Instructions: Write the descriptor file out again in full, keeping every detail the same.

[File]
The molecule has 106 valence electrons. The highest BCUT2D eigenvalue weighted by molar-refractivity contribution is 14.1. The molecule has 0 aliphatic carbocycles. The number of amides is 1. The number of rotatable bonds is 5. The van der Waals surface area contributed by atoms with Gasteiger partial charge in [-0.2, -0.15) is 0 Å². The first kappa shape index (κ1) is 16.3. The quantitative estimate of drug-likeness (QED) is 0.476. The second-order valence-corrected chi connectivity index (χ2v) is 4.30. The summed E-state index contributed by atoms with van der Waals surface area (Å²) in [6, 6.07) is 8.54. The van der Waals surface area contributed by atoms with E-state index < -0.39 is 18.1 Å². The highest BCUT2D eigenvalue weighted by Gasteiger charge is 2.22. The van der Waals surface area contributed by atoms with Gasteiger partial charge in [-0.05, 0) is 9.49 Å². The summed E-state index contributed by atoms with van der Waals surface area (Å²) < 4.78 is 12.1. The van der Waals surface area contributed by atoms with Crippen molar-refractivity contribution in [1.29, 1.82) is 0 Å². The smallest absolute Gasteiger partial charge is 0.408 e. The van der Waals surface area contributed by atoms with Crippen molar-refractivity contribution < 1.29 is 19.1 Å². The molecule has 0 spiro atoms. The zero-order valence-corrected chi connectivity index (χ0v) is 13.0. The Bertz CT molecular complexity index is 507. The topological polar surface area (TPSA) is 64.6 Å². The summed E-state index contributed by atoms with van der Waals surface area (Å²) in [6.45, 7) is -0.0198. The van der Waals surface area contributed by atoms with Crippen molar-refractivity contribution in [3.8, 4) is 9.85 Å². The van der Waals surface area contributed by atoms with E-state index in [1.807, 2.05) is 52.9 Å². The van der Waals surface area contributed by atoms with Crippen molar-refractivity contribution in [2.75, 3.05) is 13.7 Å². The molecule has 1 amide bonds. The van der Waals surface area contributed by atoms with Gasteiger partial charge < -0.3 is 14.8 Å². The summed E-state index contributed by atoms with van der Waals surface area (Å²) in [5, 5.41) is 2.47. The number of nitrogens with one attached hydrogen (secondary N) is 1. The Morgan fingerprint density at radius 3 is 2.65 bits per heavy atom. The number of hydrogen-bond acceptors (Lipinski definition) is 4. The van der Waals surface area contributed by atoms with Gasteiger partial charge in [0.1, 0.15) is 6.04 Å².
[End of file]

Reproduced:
The molecule has 106 valence electrons. The highest BCUT2D eigenvalue weighted by molar-refractivity contribution is 14.1. The molecule has 0 aliphatic carbocycles. The number of amides is 1. The number of rotatable bonds is 5. The van der Waals surface area contributed by atoms with Gasteiger partial charge in [-0.2, -0.15) is 0 Å². The first kappa shape index (κ1) is 16.3. The quantitative estimate of drug-likeness (QED) is 0.476. The second-order valence-corrected chi connectivity index (χ2v) is 4.30. The summed E-state index contributed by atoms with van der Waals surface area (Å²) in [6, 6.07) is 8.54. The van der Waals surface area contributed by atoms with E-state index < -0.39 is 18.1 Å². The highest BCUT2D eigenvalue weighted by Gasteiger charge is 2.22. The van der Waals surface area contributed by atoms with Gasteiger partial charge in [-0.05, 0) is 9.49 Å². The summed E-state index contributed by atoms with van der Waals surface area (Å²) < 4.78 is 12.1. The van der Waals surface area contributed by atoms with Crippen molar-refractivity contribution in [1.29, 1.82) is 0 Å². The smallest absolute Gasteiger partial charge is 0.408 e. The van der Waals surface area contributed by atoms with Crippen molar-refractivity contribution < 1.29 is 19.1 Å². The molecule has 0 spiro atoms. The zero-order valence-corrected chi connectivity index (χ0v) is 13.0. The Bertz CT molecular complexity index is 507. The topological polar surface area (TPSA) is 64.6 Å². The summed E-state index contributed by atoms with van der Waals surface area (Å²) in [6.45, 7) is -0.0198. The van der Waals surface area contributed by atoms with Crippen molar-refractivity contribution in [3.8, 4) is 9.85 Å². The van der Waals surface area contributed by atoms with E-state index in [1.807, 2.05) is 52.9 Å². The van der Waals surface area contributed by atoms with Crippen molar-refractivity contribution in [2.75, 3.05) is 13.7 Å². The molecule has 1 amide bonds. The van der Waals surface area contributed by atoms with Gasteiger partial charge < -0.3 is 14.8 Å². The summed E-state index contributed by atoms with van der Waals surface area (Å²) in [5, 5.41) is 2.47. The number of nitrogens with one attached hydrogen (secondary N) is 1. The Morgan fingerprint density at radius 3 is 2.65 bits per heavy atom. The number of hydrogen-bond acceptors (Lipinski definition) is 4. The van der Waals surface area contributed by atoms with Gasteiger partial charge in [0.1, 0.15) is 6.04 Å².